Saturday, October 10, 2015

Common nausea drug can cause serious movement disorder

A commonly used drug for stomach disorders can cause irreversible neurological damage in the brain, but the rate at which doctors are disregarding these problems challenges the concept that a drug's benefits must outweigh its risks.

Common nausea drug can cause serious movement disorder


A commonly used drug for stomach disorders can cause irreversible neurological damage in the brain, but many doctors seem to be disregarding these problems—challenging the concept that a drug’s benefits must outweigh its risks.

Metoclopramide (Reglan) is a widely prescribed generic drug available in tablets and by injection for nausea, gastroesophageal reflux disorder (GERD), and stomach disorders related to nerve damage in some patients with diabetes. It has other uses related to nausea, as well.

Reglan’s most troubling side effects are abnormal, often disfiguring movement disorders called dyskinesias. The movements may involve protruding tongue, lip smacking, eye rolling, and even repetitive movements of entire limbs. In time, the movements may become untreatable and irreversible, a condition called tardive dyskinesia.

Looking at FDA data from the first quarter of 2011 for our QuarterWatch program, we observed 63 cases of dyskinesia (or abnormal movements) and identified an additional 1,180 dyskinesia cases arising from lawsuits against the drug manufacturers for events that likely occurred over a longer period of time. QuarterWatch is an Institute for Safe Medication Practices program we use to identify drug risks and errors reported to the U.S. Food and Drug Administration (FDA) by healthcare practitioners and consumers.

While intended to improve emptying of the stomach, the drug also blocks the action of two chemicals in the brain, dopamine and serotonin, which are also involved in mood. Reglan’s mechanism of action is similar to that of the most powerful drugs for psychosis and schizophrenia and it shares the same risks. Over a year’s treatment, antipsychotic drugs are believed to cause irreversible neurological damage in 5 to 10 percent of those treated. Data are less clear for metoclopramide, but there are estimates of 1 to 10 percent, depending on the length of exposure.

The FDA conducted a study in a health insurance database in 2007 and discovered that doctors were frequently disregarding the principal safety measure for this drug: limiting the use of the drug to 12 weeks or less. The FDA study showed 20 percent of the prescriptions were for longer periods. The agency acted, escalating the warning for tardive dyskinesia in a boxed warning at the beginning of the prescribing information. The FDA also required that a plain-language Medication Guide be given to patents warning of the dangers of prolonged use. Nevertheless, metoclopramide is within the top 200 most frequently prescribed prescription drugs, according to IMS Health data, and these totals do not include the injected version of metoclopramide.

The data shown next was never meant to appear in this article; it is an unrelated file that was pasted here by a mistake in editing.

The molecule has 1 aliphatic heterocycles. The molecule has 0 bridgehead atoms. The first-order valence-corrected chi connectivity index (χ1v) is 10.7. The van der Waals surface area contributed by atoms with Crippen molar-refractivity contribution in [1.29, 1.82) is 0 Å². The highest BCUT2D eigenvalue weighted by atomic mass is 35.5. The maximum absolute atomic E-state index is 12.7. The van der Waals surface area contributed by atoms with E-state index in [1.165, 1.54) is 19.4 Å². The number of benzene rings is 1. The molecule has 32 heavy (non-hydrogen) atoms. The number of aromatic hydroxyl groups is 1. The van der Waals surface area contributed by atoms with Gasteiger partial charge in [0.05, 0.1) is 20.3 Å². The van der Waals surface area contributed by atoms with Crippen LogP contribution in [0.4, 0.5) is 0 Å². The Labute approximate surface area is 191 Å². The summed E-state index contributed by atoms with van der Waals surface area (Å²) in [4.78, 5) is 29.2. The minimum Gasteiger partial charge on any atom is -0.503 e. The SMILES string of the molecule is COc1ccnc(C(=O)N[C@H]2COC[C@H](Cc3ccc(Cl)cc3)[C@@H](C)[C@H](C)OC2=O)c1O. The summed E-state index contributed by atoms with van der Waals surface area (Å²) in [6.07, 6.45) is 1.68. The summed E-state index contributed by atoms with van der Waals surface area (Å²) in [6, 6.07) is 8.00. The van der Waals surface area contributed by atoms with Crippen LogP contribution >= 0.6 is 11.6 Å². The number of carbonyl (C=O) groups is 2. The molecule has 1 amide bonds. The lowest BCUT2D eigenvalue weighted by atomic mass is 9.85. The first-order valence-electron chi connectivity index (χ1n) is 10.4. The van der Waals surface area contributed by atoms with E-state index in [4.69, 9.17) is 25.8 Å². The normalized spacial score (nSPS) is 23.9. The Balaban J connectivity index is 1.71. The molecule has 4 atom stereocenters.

In the first quarter of 2011, we identified 77 serious adverse drug events for metoclopramide overall, including 18 patient deaths and the 63 tardive dyskinesia cases. That’s a higher toll than for 88 percent of the drugs we regularly monitor. We also identified an additional 1,208 case reports that indicated they originated from lawsuits. These cases included 180 patient deaths and 1,180 cases indicating dyskinesia. Notable was that 566/1,208 (47 percent) of the cases indicated “incorrect drug administration duration.”

Safer alternatives exist for all but one of the FDA approved uses for metoclopramide—the treatment of gastroparesis, a condition in which the nerves that control muscles in the stomach are impaired and the stomach does not empty normally. Apparently, metoclopramide is the only drug approved for this condition. But a recent review of this drug noted that the studies of this effect were small, short term, and showed only modest benefit and no benefit was recorded after one month. Given that gastroparesis is a chronic or long-term disorder, it appears that short-term benefits do not appear to justify the risk.

We believe substantial additional action should be taken to reduce brain damage caused by this widely used drug. The first step is a more systematic assessment of its risks, benefits and alternatives, given current therapeutic choices. Possible steps to be considered include outright safety withdrawal, highly restricted availability limited to a few weeks, and repeal of all its first-line indications. Its use in injectable form for nausea from surgery and chemotherapy should also be reassessed, given the presence of numerous safer alternatives.

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About this blog

Check Up is a blog for savvy health consumers, covering the latest developments, discoveries, and debates from the Philadelphia area and beyond.

Portions of this blog may also be found in the Inquirer's Sunday Health Section.

Charlotte Sutton Health and Science Editor, Philadelphia Inquirer
Tom Avril Inquirer Staff Writer, heart health and general science
Justin D'Ancona
Stacey Burling Inquirer Staff Writer, neuroscience and aging
Marie McCullough Inquirer Staff Writer, cancer and women's health
Don Sapatkin Inquirer Staff Writer, public health, infectious diseases and substance abuse
David Becker, M.D. Board certified cardiologist, Chestnut Hill Temple Cardiology
Michael R. Cohen, R.Ph. President, Institute for Safe Medication Practices
Daniel R. Hoffman, Ph.D. President, Pharmaceutical Business Research Associates
Hooman Noorchashm, M.D., Ph.D. Cardiothoracic surgeon in the Philadelphia area
Amy J. Reed, M.D., Ph.D. Anesthesiologist and Surgical Intensivist in the Philadelphia Area
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